Jove, $5.99, ISBN 0-515-13491-0
Contemporary Paranormal Romance, 2003
Ever read a book that just knows how to push all your wrong buttons? That’s what Cupid’s Melody is for me. If the author has sent a pack of evil clowns to come over to my house and frying-pan me into a coma while playing ugly happy kiddie music in the background, that would be a mission of mercy compared to me having to read this book. I find the plot grotesquely stupid, the hero unforgivably selfish, and the heroine a doormat that lets herself be used in most disgraceful ways.
Nic Stone is a faery dude who is in love with his mortal wife Anna. He asks Queen Titania to grant Anna immortality, but too late he learns that this means that Anna must die and be reborn as a child first. As he spends twenty-five years painting Titania’s portrait (his payment to her), the reincarnated Anna grows up into Dianna Fielding, pop singer extraordinaire. Or so he believes. He poses as a gardener to get close to Dianna, but to his dismay, he finds himself more attracted to Dianna’s sister Stacy.
So this is a story of a man who lusts after and later has wild sex with one sister all the way intending to steal the other sister from her husband-to-be. I’m not kidding. Close to the bitter end, Nic is still intend on stealing his supposedly true love from her guy while frisking, sleeping with, and doing things he really should be saving up for his “true love” with the other sister. He knows that Stacy has feelings for him, but does that stop him? Heck, even during his orgasm, he is comparing it to the ones he had with his darling Anna. What a charming guy. He ranks up there with crocodiles and hairy potbellied pigs as the sexiest guys around. Even his superficial indecision – oh, darling Anna or this hot wench? – smacks of self-serving here’s-my-middle-finger-to-you oiliness.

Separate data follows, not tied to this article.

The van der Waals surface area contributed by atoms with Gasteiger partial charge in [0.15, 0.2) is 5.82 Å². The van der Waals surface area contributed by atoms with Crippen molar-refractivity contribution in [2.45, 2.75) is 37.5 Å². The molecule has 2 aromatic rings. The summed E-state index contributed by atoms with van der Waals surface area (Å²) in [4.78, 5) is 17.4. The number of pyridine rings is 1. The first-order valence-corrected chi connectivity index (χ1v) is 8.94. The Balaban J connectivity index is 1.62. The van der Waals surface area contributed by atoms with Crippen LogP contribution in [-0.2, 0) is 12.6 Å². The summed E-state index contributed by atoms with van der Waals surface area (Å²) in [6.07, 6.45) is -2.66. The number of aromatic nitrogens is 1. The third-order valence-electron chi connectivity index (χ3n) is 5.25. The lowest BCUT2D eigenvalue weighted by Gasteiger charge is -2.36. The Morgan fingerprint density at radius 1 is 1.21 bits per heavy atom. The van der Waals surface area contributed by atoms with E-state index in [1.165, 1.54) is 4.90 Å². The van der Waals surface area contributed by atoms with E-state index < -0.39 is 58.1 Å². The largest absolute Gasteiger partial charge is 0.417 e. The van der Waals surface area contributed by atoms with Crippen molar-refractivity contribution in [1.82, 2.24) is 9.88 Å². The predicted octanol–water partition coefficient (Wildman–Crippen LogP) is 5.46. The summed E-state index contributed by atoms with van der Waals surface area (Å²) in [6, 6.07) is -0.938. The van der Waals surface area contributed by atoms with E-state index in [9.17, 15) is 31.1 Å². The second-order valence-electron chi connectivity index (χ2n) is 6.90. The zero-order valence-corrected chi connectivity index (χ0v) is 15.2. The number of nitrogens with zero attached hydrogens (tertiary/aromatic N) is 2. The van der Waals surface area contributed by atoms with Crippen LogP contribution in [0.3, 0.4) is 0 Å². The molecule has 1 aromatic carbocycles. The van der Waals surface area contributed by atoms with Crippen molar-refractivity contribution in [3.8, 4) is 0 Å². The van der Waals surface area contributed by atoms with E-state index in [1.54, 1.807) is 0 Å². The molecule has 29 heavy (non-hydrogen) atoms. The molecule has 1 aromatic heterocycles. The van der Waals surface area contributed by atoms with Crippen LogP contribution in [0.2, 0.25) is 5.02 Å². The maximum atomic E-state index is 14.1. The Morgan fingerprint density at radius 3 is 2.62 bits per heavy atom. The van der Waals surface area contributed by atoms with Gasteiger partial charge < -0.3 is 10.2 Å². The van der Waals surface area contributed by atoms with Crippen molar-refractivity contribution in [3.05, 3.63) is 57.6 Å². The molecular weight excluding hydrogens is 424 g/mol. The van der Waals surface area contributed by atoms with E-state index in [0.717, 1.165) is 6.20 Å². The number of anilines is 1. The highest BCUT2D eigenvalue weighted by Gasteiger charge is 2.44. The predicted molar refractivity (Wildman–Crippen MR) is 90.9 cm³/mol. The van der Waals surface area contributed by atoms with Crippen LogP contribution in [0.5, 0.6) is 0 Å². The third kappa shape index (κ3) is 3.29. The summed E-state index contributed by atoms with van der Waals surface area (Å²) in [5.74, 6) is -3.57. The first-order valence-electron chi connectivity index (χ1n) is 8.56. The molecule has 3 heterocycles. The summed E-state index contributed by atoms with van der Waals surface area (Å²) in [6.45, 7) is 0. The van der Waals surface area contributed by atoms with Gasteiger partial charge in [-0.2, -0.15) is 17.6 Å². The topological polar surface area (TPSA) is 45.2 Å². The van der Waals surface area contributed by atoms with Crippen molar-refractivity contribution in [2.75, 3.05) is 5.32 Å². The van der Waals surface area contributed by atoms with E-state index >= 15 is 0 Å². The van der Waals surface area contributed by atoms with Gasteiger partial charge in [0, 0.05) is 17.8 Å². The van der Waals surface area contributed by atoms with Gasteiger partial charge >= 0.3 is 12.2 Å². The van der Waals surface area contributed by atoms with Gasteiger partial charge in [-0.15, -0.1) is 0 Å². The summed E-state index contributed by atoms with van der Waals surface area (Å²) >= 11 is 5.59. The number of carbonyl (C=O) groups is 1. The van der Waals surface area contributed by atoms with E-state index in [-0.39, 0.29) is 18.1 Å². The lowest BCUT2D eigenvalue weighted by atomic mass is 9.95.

And Stacy? What an idiot. She knows that he wants Dianna, but she actually cooperates with him, because to her, he deserves happiness with his true love. Touching, isn’t it? The fact that Mr True Love here is cheating on his true love with her doesn’t probably register much – there aren’t that many coins in this woman’s cash register, that’s for sure.
And none of them actually thought of telling Dianna. It is as if Dianna here has no free will. For Nic, an asshole, that’s a given. But Stacy is Dianna’s sister – what is her excuse to go behind Dianna’s back to play bad matchmaking games?
More infuriating is that even after it is evident that Stacy is the real Anna – to all but Nic Stonebrain here, that is – Nic still clings to the rationale that his chemistry-free forced advances on Dianna is still the way to go. Because she is his “true love”, you know! The fact that she is young, sexy, and more voluptuous than Stacy probably has nothing to do with it. Nic Stonebrain – creep, selfish, obnoxious, creep.
It may or may not be a saving grace that this book is well-written. But the plot is just stupid, the hero loathsome, and the heroine so pathetic in that she will settle for less, that Cupid’s Melody is a mess. Thumbs down!